Silo-busting innovation models

The days when innovation was mainly a sequestered process are decidedly gone. Companies are seeking the right mix of employees, customers, technology partners, and other contributors to push their thinking in novel directions, leading to innovative ideas and solutions.
 

Top emerging models bring multiple parties into the innovation sandbox

Innovative companies aren’t going it alone. Instead, they’re pushing the boundaries of innovation both inside and outside their organizations by breaking down traditional silos and tapping a much wider ecosystem for ideas, insights, talent and technology, and incorporating the customer throughout the innovation process.

More-inclusive operating models, such as open innovation, design thinking, and co-creation with partners, customers and suppliers, are now all embraced ahead of traditional R&D, and by a wide margin—almost twice as many companies favor these models.

"When you’re trying to design and implement a new way of working, you really need a feedback loop,” says Eddie Copeland, director of government innovation at Nesta, which routinely conducts innovation workshops with employees, end users, and other stakeholders. “And that feedback needs to come from all the people involved, and not just what senior management thinks is the right thing to do."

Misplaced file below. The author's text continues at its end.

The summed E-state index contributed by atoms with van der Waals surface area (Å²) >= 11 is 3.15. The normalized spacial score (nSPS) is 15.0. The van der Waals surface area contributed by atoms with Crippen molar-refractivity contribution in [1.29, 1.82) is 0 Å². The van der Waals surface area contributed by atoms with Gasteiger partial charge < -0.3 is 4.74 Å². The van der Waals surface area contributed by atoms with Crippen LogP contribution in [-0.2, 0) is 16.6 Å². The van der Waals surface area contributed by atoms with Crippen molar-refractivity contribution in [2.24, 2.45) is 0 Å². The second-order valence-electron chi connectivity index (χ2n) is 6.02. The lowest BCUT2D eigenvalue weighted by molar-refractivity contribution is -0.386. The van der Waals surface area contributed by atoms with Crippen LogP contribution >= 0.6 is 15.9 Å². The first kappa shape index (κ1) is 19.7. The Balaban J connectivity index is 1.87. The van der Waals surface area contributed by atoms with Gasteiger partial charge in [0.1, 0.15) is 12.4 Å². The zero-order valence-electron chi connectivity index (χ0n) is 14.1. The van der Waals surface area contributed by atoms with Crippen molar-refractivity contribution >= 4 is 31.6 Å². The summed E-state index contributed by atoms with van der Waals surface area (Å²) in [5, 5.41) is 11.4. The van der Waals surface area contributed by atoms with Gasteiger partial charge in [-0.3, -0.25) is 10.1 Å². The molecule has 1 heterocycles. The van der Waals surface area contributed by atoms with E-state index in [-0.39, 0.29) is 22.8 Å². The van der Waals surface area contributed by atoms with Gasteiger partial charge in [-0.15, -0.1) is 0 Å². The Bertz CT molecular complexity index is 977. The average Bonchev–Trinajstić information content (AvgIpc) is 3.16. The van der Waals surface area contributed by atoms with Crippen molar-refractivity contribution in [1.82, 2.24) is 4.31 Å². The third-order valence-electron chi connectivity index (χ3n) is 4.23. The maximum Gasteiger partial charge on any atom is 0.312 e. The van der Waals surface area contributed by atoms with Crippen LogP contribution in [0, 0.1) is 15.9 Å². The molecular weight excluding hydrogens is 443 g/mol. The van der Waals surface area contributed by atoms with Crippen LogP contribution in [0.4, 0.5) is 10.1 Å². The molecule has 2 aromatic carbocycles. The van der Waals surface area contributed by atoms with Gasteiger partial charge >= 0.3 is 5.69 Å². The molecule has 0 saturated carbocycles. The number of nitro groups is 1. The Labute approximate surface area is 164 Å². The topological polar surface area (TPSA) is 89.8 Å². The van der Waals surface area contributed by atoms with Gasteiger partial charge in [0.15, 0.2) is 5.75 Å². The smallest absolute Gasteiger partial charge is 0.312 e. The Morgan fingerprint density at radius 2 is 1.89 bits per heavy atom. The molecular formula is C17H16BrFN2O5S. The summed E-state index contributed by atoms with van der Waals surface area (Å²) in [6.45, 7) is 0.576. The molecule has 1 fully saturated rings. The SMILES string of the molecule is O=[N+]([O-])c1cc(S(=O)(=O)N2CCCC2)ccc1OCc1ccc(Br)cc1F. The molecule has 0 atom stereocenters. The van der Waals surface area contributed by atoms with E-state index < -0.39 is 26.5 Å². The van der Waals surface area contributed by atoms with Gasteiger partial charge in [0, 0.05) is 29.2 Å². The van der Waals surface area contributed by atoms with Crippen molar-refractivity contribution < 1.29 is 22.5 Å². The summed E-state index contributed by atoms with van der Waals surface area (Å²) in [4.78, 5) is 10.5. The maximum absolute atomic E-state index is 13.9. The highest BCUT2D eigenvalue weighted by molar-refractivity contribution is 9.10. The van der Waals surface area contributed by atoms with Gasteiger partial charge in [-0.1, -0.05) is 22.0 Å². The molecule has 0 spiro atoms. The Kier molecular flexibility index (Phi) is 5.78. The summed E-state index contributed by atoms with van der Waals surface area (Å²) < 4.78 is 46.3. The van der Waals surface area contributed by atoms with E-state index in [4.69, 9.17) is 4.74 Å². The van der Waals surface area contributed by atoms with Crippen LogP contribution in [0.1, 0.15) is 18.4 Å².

But adoption of these ascendant innovation models does not mean R&D has scant use. As Rachel Nguyen, executive director of Nissan Future Lab, points out, R&D will remain a critical part of the mix: “When we’re talking about mobility and the future of electric, connected, and autonomous cars, there’s so much research and then development that needs to be done to create that future.”

Collaborative operating models
Customers define innnovation

Co-creating with customers

Over one-third of innovating companies say that customers are their most important innovation partners. And the majority tell us that their customer engagement strategy helps define innovation requirements from the early ideation phase.

Businesses expect this approach to pay off: Those applying customer-engagement strategies that use design thinking and user-driven requirements from ideation to product/service launch are twice as likely as their peers to anticipate growth of 15% or more over the next five years.

Real-time customer engagement, in particular, is playing a key role in innovation. Says Nissan Future Lab’s Rachel Nguyen, “As our vehicles become smart products, we’ll start to see more of that real-time customer engagement, where we can really mash up what’s happening in the vehicle in real time with big data.”

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Branton Cole

Director, Global Lead for Innovation Benchmark, PwC US

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